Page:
Dean C. Garfield photo

Persuading China

The recently completed U.S.-China Strategic and Economic Dialogue (S&ED) creates an opening to improve the role of China on the global stage that should not be wasted. Heading into the upcoming G-20 summit in Toronto, it's critical that public and private sector leaders immediately engage in a robust dialogue aimed at clearly defining the prioritized objectives for our nations' long-term strategic partnership.
Intellectually, we all know it is wrong to frame our relationship with China in reductionist terms. The private-sector challenges in China, however, are so vast that many companies are being forced to rely more heavily on survival instinct rather than intellect. The results of the recent S&ED did not fully resolve those concerns, but established some key principles on which to build.
Other world events highlight the need for a near-term solution. The contagion created by Greece's financial crisis, for example, reinforces the increasingly interconnected nature of global economies and the importance of integrated approaches that involve consistent engagement among global leaders.
Obviously, what is at stake with China is several multiples beyond anything we could possibly encounter with Greece. China is the largest holder of foreign exchange reserves, ranks number two in world oil consumption, and has helped to lead Asia, and the world, out of global recession with a blistering 11.9 percent growth rate in the first three months of this year alone.
A China pursuing economic policies that veer from global norms and discriminate against foreign players will make it that much more difficult for the United States and its allies to manage the most challenging facets of globalization. In contrast, China vectoring towards full integration into the global economy would help maintain a more stable international financial system, open vast new markets, help stem the spread of nuclear materials and weapons, and address climate change.
Two interlocking factors will ultimately determine the extent of China's long-term viability as an effective trading partner.
First is whether the Chinese government embraces its position as a responsible leader in global commerce while staying true to its commitments. China is the largest recipient of foreign direct investment in the world: 480 of the Fortune 500 companies have business presences there along with 660,000 other foreign enterprises. The tech sector, in particular, has been an early leader in making such investments by committing to working and investing globally with an eye towards the benefits that cross-border trade creates locally.
Yet the lack of predictability surrounding China's rules for foreign companies presents an ongoing challenge. Regardless of industry sector, clarity serves as a fundamental element of a strong trading partnership and is critical to the health of global commerce. While the Asia-Pacific region is, and will continue to be, a critical growth area for nearly every major company in the United States, China's black box approach to policy development may force many U.S. companies to rethink their level of investment in China and consider moving more resources to neighboring markets.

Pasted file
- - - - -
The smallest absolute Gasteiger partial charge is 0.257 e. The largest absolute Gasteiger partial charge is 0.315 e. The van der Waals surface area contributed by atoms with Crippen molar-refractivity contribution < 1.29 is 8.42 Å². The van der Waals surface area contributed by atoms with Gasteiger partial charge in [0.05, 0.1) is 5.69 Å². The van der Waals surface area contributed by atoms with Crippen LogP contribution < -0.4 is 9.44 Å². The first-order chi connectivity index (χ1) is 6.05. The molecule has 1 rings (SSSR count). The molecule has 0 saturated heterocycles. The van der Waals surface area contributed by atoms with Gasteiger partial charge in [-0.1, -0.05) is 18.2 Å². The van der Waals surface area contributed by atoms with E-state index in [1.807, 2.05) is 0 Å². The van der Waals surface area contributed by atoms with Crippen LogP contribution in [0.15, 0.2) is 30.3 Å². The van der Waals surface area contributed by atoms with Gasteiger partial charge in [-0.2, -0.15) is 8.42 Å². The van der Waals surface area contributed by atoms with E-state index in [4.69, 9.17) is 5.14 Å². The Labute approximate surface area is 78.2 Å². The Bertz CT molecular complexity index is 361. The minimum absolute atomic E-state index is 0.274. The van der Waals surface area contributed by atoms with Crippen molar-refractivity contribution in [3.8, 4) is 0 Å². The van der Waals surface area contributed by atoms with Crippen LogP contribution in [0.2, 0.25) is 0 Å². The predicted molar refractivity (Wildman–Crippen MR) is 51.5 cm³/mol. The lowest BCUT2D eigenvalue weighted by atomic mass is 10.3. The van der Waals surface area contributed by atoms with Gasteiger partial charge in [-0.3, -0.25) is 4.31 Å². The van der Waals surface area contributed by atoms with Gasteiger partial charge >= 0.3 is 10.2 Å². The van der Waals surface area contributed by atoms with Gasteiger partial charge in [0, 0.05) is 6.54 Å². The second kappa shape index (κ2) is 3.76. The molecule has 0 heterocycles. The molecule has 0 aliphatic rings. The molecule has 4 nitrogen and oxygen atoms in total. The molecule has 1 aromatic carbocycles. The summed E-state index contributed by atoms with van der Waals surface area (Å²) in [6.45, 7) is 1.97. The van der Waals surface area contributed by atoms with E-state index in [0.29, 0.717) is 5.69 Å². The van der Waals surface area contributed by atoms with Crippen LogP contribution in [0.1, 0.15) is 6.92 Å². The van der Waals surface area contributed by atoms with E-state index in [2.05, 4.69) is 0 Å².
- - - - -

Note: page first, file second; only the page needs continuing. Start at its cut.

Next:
China's commitment to submit a revised offer by July to join the WTO Agreement on Government Procurement is a step in the right direction. Later this month, the G-20 leaders will have an opportunity to underscore with China the importance of submitting a robust offer this time, unlike the previous unimpressive offer China made a year ago.
Second is the degree to which China commits to borderless innovation and fair and predictable trade practices. Over the last two decades, the high-tech industry has invested billions of dollars in China and employed hundreds of thousands of Chinese citizens. It has worked hard to build a partnership with China's public and private sectors that is focused on driving economic growth in China and the United States while all the while strongly encouraging their adoption of global norms.
China's continued advancement of "indigenous innovation" policies intended to give a leg up to domestic industry at the expense of foreign companies, as Secretary Geithner recently cited in Beijing, serves as a direct example of the thicket of vague and random rules and regulations that thwart trade and investment and call into question China's commercial aspirations. While China's commitment to launch high-level bilateral innovation discussions and adopt necessary policies is a positive step forward, indigenous innovation will slow continued foreign investment in China, hinder the country's continued potential as a global leader and limit the flow of cutting-edge products to its economy and people.
Persuading China to recalibrate its role in the global economy won't be easy. Yet, both China and the United States have much to gain long-term if it does. Rather than tiptoe around this elephant in the room, we must confront these issues head on while avoiding nationalistic extremes on both sides. Stated simply, our future commercial relationship with China warrants a long-term and honest conversation that involves the public and private sectors collaborating more closely than we have in the past. We must be straightforward about what has worked and what has not. The G-20 is an opportunity to advance this conversation.

Public Policy Tags: Trade & Investment
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